They had French Onion Soup on the menu today. I’ve been hankering after a good, authentic, French onion soup, which is strangely a much harder dish to find than one would think. Also, I’m extraordinarily picky when it comes to French Onion Soup. Mostly I only like the one I make, which is truly delicious, and for which I can take none of the merit other than being able to follow a recipe. If you want to try your hand at it I got the recipe from Deb of The Smitten Kitchen, since finding it I’ve tweaked it enough to make it my own, but the original is the best place to start experimenting. After eating it today, I wrote on facebook that French Onion Soup makes me happy. And it really, truly, does. It’s so simple, just a handful of ingredients, but it’s so comforting when done right, so light yet tasty, it has so much depth of taste and texture. I needed it today, I needed something simple to make me happy, I needed to be reminded that life doesn’t always have to be about the complicated dishes, that sometimes the simple things, if prepared with great care and attention – because that’s the only way to get a French Onion Soup to taste right – can be just the thing to set your world back right-side up. If only for a few minutes.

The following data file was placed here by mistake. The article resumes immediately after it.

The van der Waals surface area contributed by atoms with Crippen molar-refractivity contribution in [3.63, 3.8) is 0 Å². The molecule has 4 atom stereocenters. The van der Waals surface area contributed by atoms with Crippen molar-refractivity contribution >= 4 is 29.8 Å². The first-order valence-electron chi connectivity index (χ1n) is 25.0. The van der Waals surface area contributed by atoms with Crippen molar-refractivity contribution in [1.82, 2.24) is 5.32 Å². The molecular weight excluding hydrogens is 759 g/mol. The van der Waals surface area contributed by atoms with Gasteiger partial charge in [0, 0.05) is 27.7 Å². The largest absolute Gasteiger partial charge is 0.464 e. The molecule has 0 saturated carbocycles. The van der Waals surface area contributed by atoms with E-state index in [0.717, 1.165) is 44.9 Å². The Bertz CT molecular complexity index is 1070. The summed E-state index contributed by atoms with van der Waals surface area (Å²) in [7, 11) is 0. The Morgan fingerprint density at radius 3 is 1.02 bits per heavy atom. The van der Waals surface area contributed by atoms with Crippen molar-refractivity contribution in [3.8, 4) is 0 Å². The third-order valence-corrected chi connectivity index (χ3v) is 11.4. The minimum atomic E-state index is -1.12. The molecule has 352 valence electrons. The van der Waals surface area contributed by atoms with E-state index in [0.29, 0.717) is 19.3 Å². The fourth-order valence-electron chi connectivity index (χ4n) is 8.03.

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One week down, how many more to go?

Week one of school is finished, and I survived. Unbelievable. Because, let’s be honest here, getting the kids back on a school schedule after the summer is much harder work for Mom than for anyone else in the family. I’m not a morning person, and quite probably neither are my kids, whether it’s survival instinct (who knows what I would have done with one of those children who wakes up every morning at 6.30 all chirpy and talkative?) or their natural inclination I have no idea, either way, I tried to bring their wake up time up (and consequently all the related sleep times up) for the two weeks prior to this and I clearly failed, if the amount of tantrums, hysterical, over-tired crying fits, middle of the night wake up calls, and generalized grumpiness are any indication. I’m hoping this week will be better.